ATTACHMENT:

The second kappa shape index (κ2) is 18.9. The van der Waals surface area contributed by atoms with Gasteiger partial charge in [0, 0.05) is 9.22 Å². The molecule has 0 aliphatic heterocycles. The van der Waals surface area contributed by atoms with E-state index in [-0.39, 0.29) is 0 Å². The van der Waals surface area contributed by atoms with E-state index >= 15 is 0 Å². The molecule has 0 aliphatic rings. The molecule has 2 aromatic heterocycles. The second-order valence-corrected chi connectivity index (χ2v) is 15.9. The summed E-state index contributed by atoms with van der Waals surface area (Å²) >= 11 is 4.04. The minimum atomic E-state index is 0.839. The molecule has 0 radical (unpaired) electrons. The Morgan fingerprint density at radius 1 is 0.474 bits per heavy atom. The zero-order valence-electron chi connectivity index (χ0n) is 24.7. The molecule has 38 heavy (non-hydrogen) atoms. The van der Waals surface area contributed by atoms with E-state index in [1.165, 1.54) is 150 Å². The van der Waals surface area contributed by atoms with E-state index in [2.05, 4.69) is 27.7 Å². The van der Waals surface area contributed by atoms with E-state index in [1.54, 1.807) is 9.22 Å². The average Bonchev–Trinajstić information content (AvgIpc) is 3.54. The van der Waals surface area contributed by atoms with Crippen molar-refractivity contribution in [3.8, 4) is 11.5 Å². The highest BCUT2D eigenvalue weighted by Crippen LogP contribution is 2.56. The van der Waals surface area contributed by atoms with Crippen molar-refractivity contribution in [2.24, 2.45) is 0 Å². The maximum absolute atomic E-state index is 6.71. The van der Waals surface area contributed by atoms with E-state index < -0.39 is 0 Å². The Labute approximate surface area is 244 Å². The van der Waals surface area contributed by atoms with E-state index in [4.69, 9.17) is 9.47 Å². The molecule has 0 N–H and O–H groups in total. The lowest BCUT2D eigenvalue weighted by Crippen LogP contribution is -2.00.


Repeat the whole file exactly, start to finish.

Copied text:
The second kappa shape index (κ2) is 18.9. The van der Waals surface area contributed by atoms with Gasteiger partial charge in [0, 0.05) is 9.22 Å². The molecule has 0 aliphatic heterocycles. The van der Waals surface area contributed by atoms with E-state index in [-0.39, 0.29) is 0 Å². The van der Waals surface area contributed by atoms with E-state index >= 15 is 0 Å². The molecule has 0 aliphatic rings. The molecule has 2 aromatic heterocycles. The second-order valence-corrected chi connectivity index (χ2v) is 15.9. The summed E-state index contributed by atoms with van der Waals surface area (Å²) >= 11 is 4.04. The minimum atomic E-state index is 0.839. The molecule has 0 radical (unpaired) electrons. The Morgan fingerprint density at radius 1 is 0.474 bits per heavy atom. The zero-order valence-electron chi connectivity index (χ0n) is 24.7. The molecule has 38 heavy (non-hydrogen) atoms. The van der Waals surface area contributed by atoms with E-state index in [1.165, 1.54) is 150 Å². The van der Waals surface area contributed by atoms with E-state index in [2.05, 4.69) is 27.7 Å². The van der Waals surface area contributed by atoms with E-state index in [1.54, 1.807) is 9.22 Å². The average Bonchev–Trinajstić information content (AvgIpc) is 3.54. The van der Waals surface area contributed by atoms with Crippen molar-refractivity contribution in [3.8, 4) is 11.5 Å². The highest BCUT2D eigenvalue weighted by Crippen LogP contribution is 2.56. The van der Waals surface area contributed by atoms with Crippen molar-refractivity contribution in [2.24, 2.45) is 0 Å². The maximum absolute atomic E-state index is 6.71. The van der Waals surface area contributed by atoms with E-state index < -0.39 is 0 Å². The Labute approximate surface area is 244 Å². The van der Waals surface area contributed by atoms with E-state index in [4.69, 9.17) is 9.47 Å². The molecule has 0 N–H and O–H groups in total. The lowest BCUT2D eigenvalue weighted by Crippen LogP contribution is -2.00.